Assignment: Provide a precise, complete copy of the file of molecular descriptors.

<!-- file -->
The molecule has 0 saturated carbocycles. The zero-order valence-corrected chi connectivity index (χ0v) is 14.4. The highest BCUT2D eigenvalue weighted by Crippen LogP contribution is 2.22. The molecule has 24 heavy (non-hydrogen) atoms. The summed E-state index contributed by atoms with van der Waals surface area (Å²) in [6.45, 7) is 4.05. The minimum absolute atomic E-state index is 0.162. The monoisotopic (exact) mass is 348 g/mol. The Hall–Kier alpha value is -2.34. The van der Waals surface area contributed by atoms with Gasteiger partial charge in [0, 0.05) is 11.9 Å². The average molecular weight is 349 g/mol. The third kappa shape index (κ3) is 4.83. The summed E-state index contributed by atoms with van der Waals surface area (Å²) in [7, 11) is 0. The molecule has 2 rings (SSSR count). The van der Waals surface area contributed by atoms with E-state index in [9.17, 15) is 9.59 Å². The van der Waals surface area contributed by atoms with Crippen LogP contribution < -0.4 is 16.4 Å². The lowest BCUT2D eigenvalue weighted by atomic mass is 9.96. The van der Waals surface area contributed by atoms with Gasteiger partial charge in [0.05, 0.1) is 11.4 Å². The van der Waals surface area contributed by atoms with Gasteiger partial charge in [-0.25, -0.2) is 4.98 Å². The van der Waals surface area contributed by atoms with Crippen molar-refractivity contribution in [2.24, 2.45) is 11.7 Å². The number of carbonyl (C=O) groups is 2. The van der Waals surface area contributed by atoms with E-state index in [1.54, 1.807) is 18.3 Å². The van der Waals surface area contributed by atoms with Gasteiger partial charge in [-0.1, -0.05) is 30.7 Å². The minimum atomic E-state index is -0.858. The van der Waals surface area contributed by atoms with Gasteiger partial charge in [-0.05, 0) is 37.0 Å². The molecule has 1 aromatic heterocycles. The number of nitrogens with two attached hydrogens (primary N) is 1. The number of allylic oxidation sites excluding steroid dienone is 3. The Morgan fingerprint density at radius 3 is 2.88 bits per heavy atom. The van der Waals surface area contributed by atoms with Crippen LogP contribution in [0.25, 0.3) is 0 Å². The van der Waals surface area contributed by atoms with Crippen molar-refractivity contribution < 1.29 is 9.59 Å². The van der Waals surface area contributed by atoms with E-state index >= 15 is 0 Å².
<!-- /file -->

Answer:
The molecule has 0 saturated carbocycles. The zero-order valence-corrected chi connectivity index (χ0v) is 14.4. The highest BCUT2D eigenvalue weighted by Crippen LogP contribution is 2.22. The molecule has 24 heavy (non-hydrogen) atoms. The summed E-state index contributed by atoms with van der Waals surface area (Å²) in [6.45, 7) is 4.05. The minimum absolute atomic E-state index is 0.162. The monoisotopic (exact) mass is 348 g/mol. The Hall–Kier alpha value is -2.34. The van der Waals surface area contributed by atoms with Gasteiger partial charge in [0, 0.05) is 11.9 Å². The average molecular weight is 349 g/mol. The third kappa shape index (κ3) is 4.83. The summed E-state index contributed by atoms with van der Waals surface area (Å²) in [7, 11) is 0. The molecule has 2 rings (SSSR count). The van der Waals surface area contributed by atoms with E-state index in [9.17, 15) is 9.59 Å². The van der Waals surface area contributed by atoms with Crippen LogP contribution < -0.4 is 16.4 Å². The lowest BCUT2D eigenvalue weighted by atomic mass is 9.96. The van der Waals surface area contributed by atoms with Gasteiger partial charge in [0.05, 0.1) is 11.4 Å². The van der Waals surface area contributed by atoms with Gasteiger partial charge in [-0.25, -0.2) is 4.98 Å². The van der Waals surface area contributed by atoms with Crippen molar-refractivity contribution in [2.24, 2.45) is 11.7 Å². The number of carbonyl (C=O) groups is 2. The van der Waals surface area contributed by atoms with E-state index in [1.54, 1.807) is 18.3 Å². The van der Waals surface area contributed by atoms with Gasteiger partial charge in [-0.1, -0.05) is 30.7 Å². The minimum atomic E-state index is -0.858. The van der Waals surface area contributed by atoms with Gasteiger partial charge in [-0.05, 0) is 37.0 Å². The molecule has 1 aromatic heterocycles. The number of nitrogens with two attached hydrogens (primary N) is 1. The number of allylic oxidation sites excluding steroid dienone is 3. The Morgan fingerprint density at radius 3 is 2.88 bits per heavy atom. The van der Waals surface area contributed by atoms with Crippen LogP contribution in [0.25, 0.3) is 0 Å². The van der Waals surface area contributed by atoms with Crippen molar-refractivity contribution < 1.29 is 9.59 Å². The van der Waals surface area contributed by atoms with E-state index >= 15 is 0 Å².